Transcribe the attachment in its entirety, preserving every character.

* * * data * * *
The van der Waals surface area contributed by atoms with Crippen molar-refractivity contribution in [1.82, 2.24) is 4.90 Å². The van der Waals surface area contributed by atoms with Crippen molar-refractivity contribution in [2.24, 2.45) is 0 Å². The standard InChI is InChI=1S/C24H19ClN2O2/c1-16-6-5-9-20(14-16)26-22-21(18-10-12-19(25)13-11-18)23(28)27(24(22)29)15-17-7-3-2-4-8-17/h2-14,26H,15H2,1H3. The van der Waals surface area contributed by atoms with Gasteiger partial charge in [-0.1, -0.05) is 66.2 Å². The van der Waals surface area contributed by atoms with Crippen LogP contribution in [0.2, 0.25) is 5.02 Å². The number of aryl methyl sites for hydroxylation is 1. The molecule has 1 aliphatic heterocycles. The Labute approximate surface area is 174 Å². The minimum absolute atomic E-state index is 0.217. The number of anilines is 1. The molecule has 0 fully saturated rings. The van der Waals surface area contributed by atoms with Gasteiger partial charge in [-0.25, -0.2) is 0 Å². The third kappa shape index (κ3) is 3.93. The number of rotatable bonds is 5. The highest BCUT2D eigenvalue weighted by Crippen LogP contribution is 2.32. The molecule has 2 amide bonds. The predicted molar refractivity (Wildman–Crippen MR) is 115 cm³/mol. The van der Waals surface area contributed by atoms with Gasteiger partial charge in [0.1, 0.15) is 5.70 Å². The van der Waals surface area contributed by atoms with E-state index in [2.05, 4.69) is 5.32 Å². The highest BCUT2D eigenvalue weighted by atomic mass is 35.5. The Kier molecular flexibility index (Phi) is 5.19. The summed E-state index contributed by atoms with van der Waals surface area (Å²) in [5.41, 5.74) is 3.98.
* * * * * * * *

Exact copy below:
The van der Waals surface area contributed by atoms with Crippen molar-refractivity contribution in [1.82, 2.24) is 4.90 Å². The van der Waals surface area contributed by atoms with Crippen molar-refractivity contribution in [2.24, 2.45) is 0 Å². The standard InChI is InChI=1S/C24H19ClN2O2/c1-16-6-5-9-20(14-16)26-22-21(18-10-12-19(25)13-11-18)23(28)27(24(22)29)15-17-7-3-2-4-8-17/h2-14,26H,15H2,1H3. The van der Waals surface area contributed by atoms with Gasteiger partial charge in [-0.1, -0.05) is 66.2 Å². The van der Waals surface area contributed by atoms with Crippen LogP contribution in [0.2, 0.25) is 5.02 Å². The number of aryl methyl sites for hydroxylation is 1. The molecule has 1 aliphatic heterocycles. The Labute approximate surface area is 174 Å². The minimum absolute atomic E-state index is 0.217. The number of anilines is 1. The molecule has 0 fully saturated rings. The van der Waals surface area contributed by atoms with Gasteiger partial charge in [-0.25, -0.2) is 0 Å². The third kappa shape index (κ3) is 3.93. The number of rotatable bonds is 5. The highest BCUT2D eigenvalue weighted by Crippen LogP contribution is 2.32. The molecule has 2 amide bonds. The predicted molar refractivity (Wildman–Crippen MR) is 115 cm³/mol. The van der Waals surface area contributed by atoms with Gasteiger partial charge in [0.1, 0.15) is 5.70 Å². The van der Waals surface area contributed by atoms with E-state index in [2.05, 4.69) is 5.32 Å². The highest BCUT2D eigenvalue weighted by atomic mass is 35.5. The Kier molecular flexibility index (Phi) is 5.19. The summed E-state index contributed by atoms with van der Waals surface area (Å²) in [5.41, 5.74) is 3.98.